Rochester Friends Meeting State of Society 2015


Rochester Friends Meeting is blessed with new attenders and the joyful challenges that brings. We now have children ranging from toddlers to high school. We started a teen group but attendance has been sporadic, so having a regular meeting of teens has been difficult. We have some trouble finding first day school teachers every week.

If all the new and other attenders and members come on the same First Day our current space is crowded. We need to have more chairs set up and in more than one circle, a nice problem to have. We still sing and have a social time after First Day worship. We had one valued member resign from Meeting.

With the number of new attenders we plan Quakerism 101 talks on May 31 and June 7.

Our spiritual nurture program now has three small groups meting on a regular basis. We continue with a midweek meeting for discussion but are saddened that the longtime host of our midweek meeting has decided to lay that down. A newer member has volunteered to host the meeting in her home Finding a convenient time for everyone who wants to attend is one of our challenges. We had our usual intergenerational semi programmed First Day worship around Christmas and Easter. We continue to rent space. We have had one threshing session and likely will have more on the vision and direction for our meeting place and what to do with a substantial Meeting house fund we have built up over the years. We had one intergenerational social “pizza and pajama” party where even some adults wore pajamas. We had forums on nonviolent communication. We recently instituted a monthly potluck after worship.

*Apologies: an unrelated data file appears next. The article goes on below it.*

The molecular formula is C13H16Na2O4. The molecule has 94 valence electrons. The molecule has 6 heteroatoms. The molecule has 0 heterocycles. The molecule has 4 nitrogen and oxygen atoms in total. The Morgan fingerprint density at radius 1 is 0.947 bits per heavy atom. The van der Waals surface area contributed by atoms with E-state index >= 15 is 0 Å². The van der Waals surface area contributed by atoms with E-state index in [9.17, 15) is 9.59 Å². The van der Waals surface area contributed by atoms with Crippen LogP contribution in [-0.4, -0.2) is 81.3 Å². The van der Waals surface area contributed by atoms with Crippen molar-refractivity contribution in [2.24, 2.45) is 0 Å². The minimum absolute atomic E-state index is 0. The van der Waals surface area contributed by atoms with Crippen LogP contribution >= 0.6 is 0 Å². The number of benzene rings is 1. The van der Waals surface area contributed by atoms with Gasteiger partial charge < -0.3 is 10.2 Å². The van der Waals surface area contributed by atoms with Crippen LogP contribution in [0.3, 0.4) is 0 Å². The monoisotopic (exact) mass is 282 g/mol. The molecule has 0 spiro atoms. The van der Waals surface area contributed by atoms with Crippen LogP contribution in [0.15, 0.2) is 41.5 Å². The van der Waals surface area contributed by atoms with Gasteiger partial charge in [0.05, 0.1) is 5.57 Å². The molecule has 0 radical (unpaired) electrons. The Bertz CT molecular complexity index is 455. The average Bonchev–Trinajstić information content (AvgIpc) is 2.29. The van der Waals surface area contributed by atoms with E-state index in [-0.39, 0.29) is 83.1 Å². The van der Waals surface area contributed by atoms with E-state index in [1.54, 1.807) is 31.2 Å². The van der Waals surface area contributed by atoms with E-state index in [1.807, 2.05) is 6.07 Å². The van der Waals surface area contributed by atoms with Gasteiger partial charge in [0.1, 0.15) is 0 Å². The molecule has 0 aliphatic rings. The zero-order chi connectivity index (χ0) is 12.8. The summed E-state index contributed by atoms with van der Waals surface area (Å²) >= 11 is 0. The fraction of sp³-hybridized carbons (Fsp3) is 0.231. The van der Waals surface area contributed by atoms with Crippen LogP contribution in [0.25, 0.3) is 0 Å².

We still volunteer one evening a month at he local food bank.

We are giving financial support to one of our high school students to attend the Migrant Trail walk this year from May 24-31. The walk is from the border of Mexico to Tucson, about 75-80 miles. The vision of the Migrant Trail walk:
The precarious reality of our borderlands calls us to walk. We are a spiritually diverse, multi-cultural group who walk together on a journey of peace to remember people, friends and family who have died, others who have crossed, and people who continue to come. We bear witness to the tragedy of death and of the inhumanity in our midst. Lastly, we make this sacred journey as a community, in defiance of the borders that attempt to divide us, committed to working together for the human dignity of all peoples.

Census: Adults: 28 Children: 10

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